Let’s face it: Celebrity is going through a tough time right now. There’s Kanye ‘Famous,’ there’s famous famous, and then there’s the more recent kind of famous that often, if not always, requires a prefix: known to a quantifiable many, but whose personality exists mainly on an iPhone screen. Richie Nektalov, the 27-year old ‘jeweler to the stars,’ sits somewhere in the crossroads.
Richie wears sweatshirt by Louis Vuitton, sweatpants by Amiri
You might know him—as his 80k and counting followers do—as @RichieRichNY, the baby-faced Queens native who counts names like Adam Levine, Jonathan Cheban (a.k.a. Foodgod), Winnie Harlow, and Hailey Baldwin among his close friends and clients. It’s all very 2019—the conflation of glitz and glamour on-screen with the family business of selling diamonds off-screen; where being ‘someone’ IRL must be matched (if not exceeded) by your larger-than-life social media personality.
When I walked into Leon Diamond, I was expecting Richie Rich. Who I got was just plain Richie—he was chatty and warm, and oh those baby blue eyes. He was so…unexpectedly normal. Richie’s voice has that Tri-State slow staccato. Like rain on a tin roof, I could fall asleep to the sound of him talking. His language is luxury, or so a collection of words (#liverich) and images (Lambos, yachts, six-million-dollar pinky rings) that suggest a lifestyle unattainable to most. But don’t get it twisted. Richie isn’t a one-sided guy; behind the designer labels and celebrity handshakes is a kid just trying to find success in the family business.
Richie wears full look Gucci
We talk amongst ourselves while he gives me the rundown on his latest. He’s just walked the red carpet at The Grammys (a career highlight) in Tom Ford (“my guy hooked me up.”) I adjust myself to his world, to the celebrity name-dropping, the blindingly bright Richard Mille watch, the “sparkles, diamonds, and good food (Nobu, only)” that signify luxury for Richie.
It’s neither charade nor self-satisfaction; Richie talks, walks, and dresses as he does to even the playing field. “There are definitely two sides to me. But not in a bad way. I’m not a two-faced type of person. I want everybody around me to feel comfortable,” he says, acknowledging the fact that he often plays into his lifestyle to put his clientele at ease. “Just dress comfortably and show your true self. You don’t have to wear a suit to look good. You can wear a shirt with holes to look good—might as well.” But the jeans, sneakers, and hoodies he collects from the likes of Off-White, Louis, Gucci, and Valentino—his wardrobe, he says, is “bananas”—weren’t always in his repertoire. It was the advice of Kanye, who at this point could make a business with his penchant for closet cleaning.
Richie wears Gucci jacket, Gucci t-shirt
At points in our conversation, he veers into shallow waters, insinuating that his lifestyle has gotten the best of him. But it’s rather that Richie sees the best in others; he has a simple understanding of success. For someone whose entire persona is built around the art of excessive glamorizing, his values are quite simple. He tells me about a time that a client of his (who shall remain anonymous) offered their private jet to fly him from LA to NY. “I’ve flown private many times, but when a client says, ‘Cancel your flight. You can take my plane for seven hours then it will fly back with no one in it. That’s pretty cool.” It’s the 1%’s answer to giving you a ride home.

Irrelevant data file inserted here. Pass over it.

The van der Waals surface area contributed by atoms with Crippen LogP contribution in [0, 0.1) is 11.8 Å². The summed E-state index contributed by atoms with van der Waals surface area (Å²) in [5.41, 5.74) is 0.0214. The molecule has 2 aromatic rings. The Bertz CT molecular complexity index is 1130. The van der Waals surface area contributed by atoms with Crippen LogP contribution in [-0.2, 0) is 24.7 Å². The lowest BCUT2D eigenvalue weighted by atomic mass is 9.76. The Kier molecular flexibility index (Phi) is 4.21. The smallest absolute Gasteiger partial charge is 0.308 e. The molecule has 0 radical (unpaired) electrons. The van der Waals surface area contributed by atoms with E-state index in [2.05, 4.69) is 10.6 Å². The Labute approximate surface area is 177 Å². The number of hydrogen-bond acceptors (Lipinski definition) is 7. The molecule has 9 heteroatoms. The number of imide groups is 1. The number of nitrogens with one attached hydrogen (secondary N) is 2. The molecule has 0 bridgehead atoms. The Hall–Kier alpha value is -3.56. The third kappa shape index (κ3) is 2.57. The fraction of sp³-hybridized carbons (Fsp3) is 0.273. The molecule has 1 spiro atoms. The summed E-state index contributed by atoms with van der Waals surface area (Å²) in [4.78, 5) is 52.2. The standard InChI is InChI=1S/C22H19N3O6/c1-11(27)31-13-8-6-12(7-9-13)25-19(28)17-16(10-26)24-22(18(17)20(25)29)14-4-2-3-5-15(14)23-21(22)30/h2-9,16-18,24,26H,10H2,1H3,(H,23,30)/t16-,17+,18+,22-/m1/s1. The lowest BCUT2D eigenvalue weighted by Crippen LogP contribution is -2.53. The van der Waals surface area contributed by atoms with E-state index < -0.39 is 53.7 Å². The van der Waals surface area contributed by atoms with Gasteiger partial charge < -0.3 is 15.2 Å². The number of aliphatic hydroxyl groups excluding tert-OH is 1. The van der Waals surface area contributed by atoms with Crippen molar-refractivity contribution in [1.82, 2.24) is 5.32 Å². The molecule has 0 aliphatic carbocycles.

With loyal friends and clients also comes jealousy and haters. I ask if the lifestyle ever gets to him. Are there ever misconceptions about his wealth? “I get this every day, saying ‘Oh, you’re only able to do what you do because your father fed it to you.’ Yeah, I received the golden spoon from my family, but receiving it and turning it into platinum with diamonds, that’s something else.” Though it feels a little rehearsed—or maybe I’ve seen it as a caption on one of his Instagram posts—I know Richie is genuine in his work ethic, and it’s admirable.
Richie wears sweatshirt by Off-White, Parka by POLO Ralph Lauren, Jeans by Amiri
“A lot of my friends [tell me], ‘Oh, you’ve got the glitz and glamour, you’ve got it easy. All you gotta do is fly to your client and give it to them. But they don’t see all the hard work; going to the studio, waiting for a client to finish his session at 4 a.m., not eating for two days. People don’t see that. They see what I want them to, which is the positive stuff. But they don’t see the hard work—the sweat, the blood, the tears—that’s behind everything.”
Richie wears sweatshirt by Off-White, Parka by POLO Ralph Lauren, Jeans by Amiri, Sneakers by Balenciaga
“I always say, ‘all the negativity that’s thrown on you, use those bricks to build yourself higher up.’” It smells a tad DJ Khaled to me, but I like it. At one point, he asks our photographer if he can squeeze in some shots of his brother for the website he’s building. Then his other brother. Then his father. Then his grandfather, who he lovingly adjusts on an apple box. The family business is strong. And it shows in the product, even if it’s not for the everyday customer. “[We used to only sell] up to five carats. Now, the biggest stone we have is 40 carats, because that’s the demand,” he flexes, adjusting a chunky yellow gold and diamond chain around his neck.
“Random question,” Richie asks as we’re wrapping up. “Do you know where I can get a billboard made? I want one that stands over the freeway as you’re drivin’ in. No branding, no nothing. Just a photo of me sayin, ‘Ice City this way.’”